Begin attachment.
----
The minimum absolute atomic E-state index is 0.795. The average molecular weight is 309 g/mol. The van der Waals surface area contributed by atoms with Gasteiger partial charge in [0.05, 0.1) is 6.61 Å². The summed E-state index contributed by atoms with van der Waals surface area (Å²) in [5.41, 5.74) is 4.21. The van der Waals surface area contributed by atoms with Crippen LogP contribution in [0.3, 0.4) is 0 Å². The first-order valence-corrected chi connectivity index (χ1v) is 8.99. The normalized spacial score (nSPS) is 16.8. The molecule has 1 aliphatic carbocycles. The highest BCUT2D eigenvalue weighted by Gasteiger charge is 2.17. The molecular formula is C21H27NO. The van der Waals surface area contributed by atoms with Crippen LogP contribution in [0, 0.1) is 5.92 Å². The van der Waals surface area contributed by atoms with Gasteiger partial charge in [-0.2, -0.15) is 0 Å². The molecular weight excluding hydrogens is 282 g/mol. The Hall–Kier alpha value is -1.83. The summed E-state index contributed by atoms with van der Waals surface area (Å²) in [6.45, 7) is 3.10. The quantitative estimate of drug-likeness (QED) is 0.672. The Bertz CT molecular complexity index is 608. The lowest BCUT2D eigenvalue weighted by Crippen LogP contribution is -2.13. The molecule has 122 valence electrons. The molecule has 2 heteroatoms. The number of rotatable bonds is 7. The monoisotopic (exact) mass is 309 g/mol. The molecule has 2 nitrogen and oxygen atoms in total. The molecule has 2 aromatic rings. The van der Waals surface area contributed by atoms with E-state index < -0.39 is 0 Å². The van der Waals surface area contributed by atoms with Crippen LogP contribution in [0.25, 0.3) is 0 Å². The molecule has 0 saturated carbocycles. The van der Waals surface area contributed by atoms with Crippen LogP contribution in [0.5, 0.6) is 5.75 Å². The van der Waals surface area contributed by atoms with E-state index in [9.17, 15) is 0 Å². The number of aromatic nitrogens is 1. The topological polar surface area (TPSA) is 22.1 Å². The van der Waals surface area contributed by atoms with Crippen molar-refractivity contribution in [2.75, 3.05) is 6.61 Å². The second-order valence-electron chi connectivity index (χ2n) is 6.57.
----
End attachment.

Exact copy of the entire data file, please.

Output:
The minimum absolute atomic E-state index is 0.795. The average molecular weight is 309 g/mol. The van der Waals surface area contributed by atoms with Gasteiger partial charge in [0.05, 0.1) is 6.61 Å². The summed E-state index contributed by atoms with van der Waals surface area (Å²) in [5.41, 5.74) is 4.21. The van der Waals surface area contributed by atoms with Crippen LogP contribution in [0.3, 0.4) is 0 Å². The first-order valence-corrected chi connectivity index (χ1v) is 8.99. The normalized spacial score (nSPS) is 16.8. The molecule has 1 aliphatic carbocycles. The highest BCUT2D eigenvalue weighted by Gasteiger charge is 2.17. The molecular formula is C21H27NO. The van der Waals surface area contributed by atoms with Crippen LogP contribution in [0, 0.1) is 5.92 Å². The van der Waals surface area contributed by atoms with Gasteiger partial charge in [-0.2, -0.15) is 0 Å². The molecular weight excluding hydrogens is 282 g/mol. The Hall–Kier alpha value is -1.83. The summed E-state index contributed by atoms with van der Waals surface area (Å²) in [6.45, 7) is 3.10. The quantitative estimate of drug-likeness (QED) is 0.672. The Bertz CT molecular complexity index is 608. The lowest BCUT2D eigenvalue weighted by Crippen LogP contribution is -2.13. The molecule has 122 valence electrons. The molecule has 2 heteroatoms. The number of rotatable bonds is 7. The monoisotopic (exact) mass is 309 g/mol. The molecule has 2 nitrogen and oxygen atoms in total. The molecule has 2 aromatic rings. The van der Waals surface area contributed by atoms with E-state index < -0.39 is 0 Å². The van der Waals surface area contributed by atoms with Crippen LogP contribution in [0.25, 0.3) is 0 Å². The molecule has 0 saturated carbocycles. The van der Waals surface area contributed by atoms with Crippen LogP contribution in [0.5, 0.6) is 5.75 Å². The van der Waals surface area contributed by atoms with E-state index in [9.17, 15) is 0 Å². The number of aromatic nitrogens is 1. The topological polar surface area (TPSA) is 22.1 Å². The van der Waals surface area contributed by atoms with Crippen molar-refractivity contribution in [2.75, 3.05) is 6.61 Å². The second-order valence-electron chi connectivity index (χ2n) is 6.57.